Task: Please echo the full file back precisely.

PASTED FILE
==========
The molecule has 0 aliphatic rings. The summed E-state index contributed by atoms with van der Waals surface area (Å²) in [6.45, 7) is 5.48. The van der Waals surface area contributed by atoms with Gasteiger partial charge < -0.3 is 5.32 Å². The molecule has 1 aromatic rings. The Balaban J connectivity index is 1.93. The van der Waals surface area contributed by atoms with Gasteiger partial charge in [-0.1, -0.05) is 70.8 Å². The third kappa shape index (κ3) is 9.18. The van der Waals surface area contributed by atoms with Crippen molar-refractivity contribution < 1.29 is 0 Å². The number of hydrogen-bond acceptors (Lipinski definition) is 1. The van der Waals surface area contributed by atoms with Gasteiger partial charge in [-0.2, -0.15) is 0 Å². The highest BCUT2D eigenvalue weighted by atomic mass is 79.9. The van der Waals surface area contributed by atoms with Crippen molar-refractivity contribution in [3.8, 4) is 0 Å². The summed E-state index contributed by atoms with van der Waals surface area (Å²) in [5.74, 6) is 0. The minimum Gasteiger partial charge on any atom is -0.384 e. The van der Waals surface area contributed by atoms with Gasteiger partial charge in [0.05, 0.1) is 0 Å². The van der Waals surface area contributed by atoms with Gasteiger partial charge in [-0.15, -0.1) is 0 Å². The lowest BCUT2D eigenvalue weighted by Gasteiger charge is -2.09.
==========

The molecule has 0 aliphatic rings. The summed E-state index contributed by atoms with van der Waals surface area (Å²) in [6.45, 7) is 5.48. The van der Waals surface area contributed by atoms with Gasteiger partial charge < -0.3 is 5.32 Å². The molecule has 1 aromatic rings. The Balaban J connectivity index is 1.93. The van der Waals surface area contributed by atoms with Gasteiger partial charge in [-0.1, -0.05) is 70.8 Å². The third kappa shape index (κ3) is 9.18. The van der Waals surface area contributed by atoms with Crippen molar-refractivity contribution < 1.29 is 0 Å². The number of hydrogen-bond acceptors (Lipinski definition) is 1. The van der Waals surface area contributed by atoms with Gasteiger partial charge in [-0.2, -0.15) is 0 Å². The highest BCUT2D eigenvalue weighted by atomic mass is 79.9. The van der Waals surface area contributed by atoms with Crippen molar-refractivity contribution in [3.8, 4) is 0 Å². The summed E-state index contributed by atoms with van der Waals surface area (Å²) in [5.74, 6) is 0. The minimum Gasteiger partial charge on any atom is -0.384 e. The van der Waals surface area contributed by atoms with Gasteiger partial charge in [0.05, 0.1) is 0 Å². The van der Waals surface area contributed by atoms with Gasteiger partial charge in [-0.15, -0.1) is 0 Å². The lowest BCUT2D eigenvalue weighted by Gasteiger charge is -2.09.